In our initial studies, 8 fetal intestinal cells seeded on polymer tubes formed vascularized cysts with a well-differentiated intestinal epithelium lining with mucous secretion. Subsequently, crypt stem cells isolated from adult rats were transplanted onto biodegradable polymer scaffolds to generate stratified epithelium, reminiscent of embryonic gut development; however, the neomucosa was not well differentiated compared with native small intestine. This unit consists of a villous structure with an overlying epithelium and core of stromal cells and preserves the epithelial-mesenchymal interaction thought to be important for normal organ development.
A tube created of nonwoven polyglycolic acid fibers was chosen as the polymer template because the openness of the devices would allow nutrient-waste exchange between implanted cells and surrounding tissue. The organoid units seeded on polymer scaffolds survived, vascularized, proliferated, and formed cystlike structures after implantation. Valvular heart disease is a major cause of morbidity and mortality in the United States. One solution to this problem has been valve replacement.
However, while effective, prosthetic valves have limitations, and no ideal exists for the pediatric population. To overcome these problems, we have been investigating the fabrication of tissue-engineered heart valve leaflets. Some potential advantages of using a tissue-engineered heart valve created from autologous cells include the capacity for normal repair and growth, greater durability provided by a living structure, and biocompatibility of the tissue with minimal risk of infection and thromboembolism.
In previous studies, 9 , 10 component cells of the normal heart valve were harvested and seeded onto a highly porous biodegradable polymer mesh in the shape of a valve leaflet. After in vitro culture, the leaflet was implanted back into the lamb from which the cells were harvested, replacing one of the pulmonary valve leaflets.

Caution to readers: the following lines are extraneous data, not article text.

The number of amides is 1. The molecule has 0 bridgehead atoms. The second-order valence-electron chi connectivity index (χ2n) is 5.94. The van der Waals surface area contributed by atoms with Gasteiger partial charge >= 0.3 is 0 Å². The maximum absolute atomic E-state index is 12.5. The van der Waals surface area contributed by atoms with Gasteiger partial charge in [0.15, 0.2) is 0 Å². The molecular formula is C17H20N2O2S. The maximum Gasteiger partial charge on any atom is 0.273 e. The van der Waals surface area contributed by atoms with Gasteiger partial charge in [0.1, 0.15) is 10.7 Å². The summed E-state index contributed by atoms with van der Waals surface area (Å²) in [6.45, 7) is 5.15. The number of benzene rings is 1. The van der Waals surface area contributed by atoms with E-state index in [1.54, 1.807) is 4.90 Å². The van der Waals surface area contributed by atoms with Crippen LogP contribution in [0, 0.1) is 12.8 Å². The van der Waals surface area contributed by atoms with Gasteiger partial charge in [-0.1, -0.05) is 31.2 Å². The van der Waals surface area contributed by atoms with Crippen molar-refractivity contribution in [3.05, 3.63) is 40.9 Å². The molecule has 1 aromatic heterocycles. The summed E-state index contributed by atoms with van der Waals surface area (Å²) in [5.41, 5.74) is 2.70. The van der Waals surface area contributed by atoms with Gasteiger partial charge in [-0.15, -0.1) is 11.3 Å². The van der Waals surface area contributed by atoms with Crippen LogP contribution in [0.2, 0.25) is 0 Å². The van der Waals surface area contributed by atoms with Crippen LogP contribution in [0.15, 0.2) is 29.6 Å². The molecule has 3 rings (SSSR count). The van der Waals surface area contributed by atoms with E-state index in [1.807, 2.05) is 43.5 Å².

These studies 27 , 28 demonstrated appropriate function of the tissue-engineered leaflet, as determined by echocardiography, up to 11 weeks. Future investigations will be directed toward evaluating the long-term durability of the leaflets in vivo and tissue engineering an entire heart valve that can be used for replacement for diseased heart valves.
The fabrication of cartilaginous tissue is one of the most successful areas of tissue engineering. Previous studies 65 - 69 in our laboratory have investigated the fabrication of cartilaginous tissue in the shape of a human ear, a temporomandibular joint disk, nasoseptal implants, meniscal tissue, and tracheal replacement tissue. With the continued critical scarcity of donor organs, tissue engineering offers tremendous potential for alleviating the limitations of current therapy. Various cell types have been transplanted using biodegradable polymer devices, and appropriate tissue structures formed following cell reorganization.